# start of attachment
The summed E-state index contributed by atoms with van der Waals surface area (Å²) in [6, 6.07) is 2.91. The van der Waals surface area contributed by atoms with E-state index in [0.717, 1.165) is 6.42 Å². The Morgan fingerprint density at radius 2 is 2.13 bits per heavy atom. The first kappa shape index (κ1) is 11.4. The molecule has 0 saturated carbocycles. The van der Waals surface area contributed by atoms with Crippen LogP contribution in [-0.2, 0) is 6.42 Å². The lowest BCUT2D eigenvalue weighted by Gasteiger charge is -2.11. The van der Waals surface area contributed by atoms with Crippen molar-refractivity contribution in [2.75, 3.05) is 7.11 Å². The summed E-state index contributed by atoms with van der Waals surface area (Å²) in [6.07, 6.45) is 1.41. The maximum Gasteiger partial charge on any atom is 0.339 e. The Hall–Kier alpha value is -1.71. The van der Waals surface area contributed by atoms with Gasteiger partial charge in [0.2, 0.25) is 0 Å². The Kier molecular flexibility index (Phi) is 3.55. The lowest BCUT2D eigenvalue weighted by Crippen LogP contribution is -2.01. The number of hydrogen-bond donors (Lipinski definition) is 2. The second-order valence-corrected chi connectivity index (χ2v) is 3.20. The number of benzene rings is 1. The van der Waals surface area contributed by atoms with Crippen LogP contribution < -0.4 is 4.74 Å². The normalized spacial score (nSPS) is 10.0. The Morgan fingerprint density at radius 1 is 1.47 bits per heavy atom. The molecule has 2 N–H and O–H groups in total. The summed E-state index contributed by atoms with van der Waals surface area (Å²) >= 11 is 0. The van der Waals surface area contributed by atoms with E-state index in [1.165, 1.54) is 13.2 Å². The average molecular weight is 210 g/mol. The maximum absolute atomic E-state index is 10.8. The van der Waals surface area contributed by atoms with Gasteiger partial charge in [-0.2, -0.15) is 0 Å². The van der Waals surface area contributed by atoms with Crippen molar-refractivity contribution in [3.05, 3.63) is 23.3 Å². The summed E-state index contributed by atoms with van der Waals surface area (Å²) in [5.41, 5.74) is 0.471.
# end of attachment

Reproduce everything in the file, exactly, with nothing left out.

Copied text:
The summed E-state index contributed by atoms with van der Waals surface area (Å²) in [6, 6.07) is 2.91. The van der Waals surface area contributed by atoms with E-state index in [0.717, 1.165) is 6.42 Å². The Morgan fingerprint density at radius 2 is 2.13 bits per heavy atom. The first kappa shape index (κ1) is 11.4. The molecule has 0 saturated carbocycles. The van der Waals surface area contributed by atoms with Crippen LogP contribution in [-0.2, 0) is 6.42 Å². The lowest BCUT2D eigenvalue weighted by Gasteiger charge is -2.11. The van der Waals surface area contributed by atoms with Crippen molar-refractivity contribution in [2.75, 3.05) is 7.11 Å². The summed E-state index contributed by atoms with van der Waals surface area (Å²) in [6.07, 6.45) is 1.41. The maximum Gasteiger partial charge on any atom is 0.339 e. The Hall–Kier alpha value is -1.71. The van der Waals surface area contributed by atoms with Gasteiger partial charge in [0.2, 0.25) is 0 Å². The Kier molecular flexibility index (Phi) is 3.55. The lowest BCUT2D eigenvalue weighted by Crippen LogP contribution is -2.01. The number of hydrogen-bond donors (Lipinski definition) is 2. The second-order valence-corrected chi connectivity index (χ2v) is 3.20. The number of benzene rings is 1. The van der Waals surface area contributed by atoms with Crippen LogP contribution < -0.4 is 4.74 Å². The normalized spacial score (nSPS) is 10.0. The Morgan fingerprint density at radius 1 is 1.47 bits per heavy atom. The molecule has 2 N–H and O–H groups in total. The summed E-state index contributed by atoms with van der Waals surface area (Å²) >= 11 is 0. The van der Waals surface area contributed by atoms with E-state index in [1.165, 1.54) is 13.2 Å². The average molecular weight is 210 g/mol. The maximum absolute atomic E-state index is 10.8. The van der Waals surface area contributed by atoms with Gasteiger partial charge in [-0.2, -0.15) is 0 Å². The van der Waals surface area contributed by atoms with Crippen molar-refractivity contribution in [3.05, 3.63) is 23.3 Å². The summed E-state index contributed by atoms with van der Waals surface area (Å²) in [5.41, 5.74) is 0.471.